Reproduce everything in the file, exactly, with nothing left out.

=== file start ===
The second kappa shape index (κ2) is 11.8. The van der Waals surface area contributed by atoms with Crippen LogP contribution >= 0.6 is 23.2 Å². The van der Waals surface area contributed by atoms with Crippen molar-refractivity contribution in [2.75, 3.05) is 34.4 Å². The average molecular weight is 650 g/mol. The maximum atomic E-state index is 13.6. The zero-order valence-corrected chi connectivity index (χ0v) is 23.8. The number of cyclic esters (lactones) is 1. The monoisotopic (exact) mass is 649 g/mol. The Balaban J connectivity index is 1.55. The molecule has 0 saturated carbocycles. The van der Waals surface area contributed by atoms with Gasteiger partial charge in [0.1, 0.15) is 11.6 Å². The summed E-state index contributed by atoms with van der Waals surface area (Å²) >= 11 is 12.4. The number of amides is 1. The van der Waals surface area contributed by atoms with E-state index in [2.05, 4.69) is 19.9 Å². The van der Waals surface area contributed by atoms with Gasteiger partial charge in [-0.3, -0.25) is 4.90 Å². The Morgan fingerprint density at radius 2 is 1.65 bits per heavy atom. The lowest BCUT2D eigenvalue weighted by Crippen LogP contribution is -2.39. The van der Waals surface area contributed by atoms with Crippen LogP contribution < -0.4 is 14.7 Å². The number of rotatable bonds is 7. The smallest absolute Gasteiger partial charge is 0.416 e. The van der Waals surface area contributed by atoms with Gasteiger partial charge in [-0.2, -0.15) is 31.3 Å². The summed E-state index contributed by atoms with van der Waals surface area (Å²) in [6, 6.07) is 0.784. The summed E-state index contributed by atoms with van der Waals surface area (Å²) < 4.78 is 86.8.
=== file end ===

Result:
The second kappa shape index (κ2) is 11.8. The van der Waals surface area contributed by atoms with Crippen LogP contribution >= 0.6 is 23.2 Å². The van der Waals surface area contributed by atoms with Crippen molar-refractivity contribution in [2.75, 3.05) is 34.4 Å². The average molecular weight is 650 g/mol. The maximum atomic E-state index is 13.6. The zero-order valence-corrected chi connectivity index (χ0v) is 23.8. The number of cyclic esters (lactones) is 1. The monoisotopic (exact) mass is 649 g/mol. The Balaban J connectivity index is 1.55. The molecule has 0 saturated carbocycles. The van der Waals surface area contributed by atoms with Gasteiger partial charge in [0.1, 0.15) is 11.6 Å². The summed E-state index contributed by atoms with van der Waals surface area (Å²) >= 11 is 12.4. The number of amides is 1. The van der Waals surface area contributed by atoms with E-state index in [2.05, 4.69) is 19.9 Å². The van der Waals surface area contributed by atoms with Gasteiger partial charge in [-0.3, -0.25) is 4.90 Å². The Morgan fingerprint density at radius 2 is 1.65 bits per heavy atom. The lowest BCUT2D eigenvalue weighted by Crippen LogP contribution is -2.39. The van der Waals surface area contributed by atoms with Crippen LogP contribution < -0.4 is 14.7 Å². The number of rotatable bonds is 7. The smallest absolute Gasteiger partial charge is 0.416 e. The van der Waals surface area contributed by atoms with Gasteiger partial charge in [-0.2, -0.15) is 31.3 Å². The summed E-state index contributed by atoms with van der Waals surface area (Å²) in [6, 6.07) is 0.784. The summed E-state index contributed by atoms with van der Waals surface area (Å²) < 4.78 is 86.8.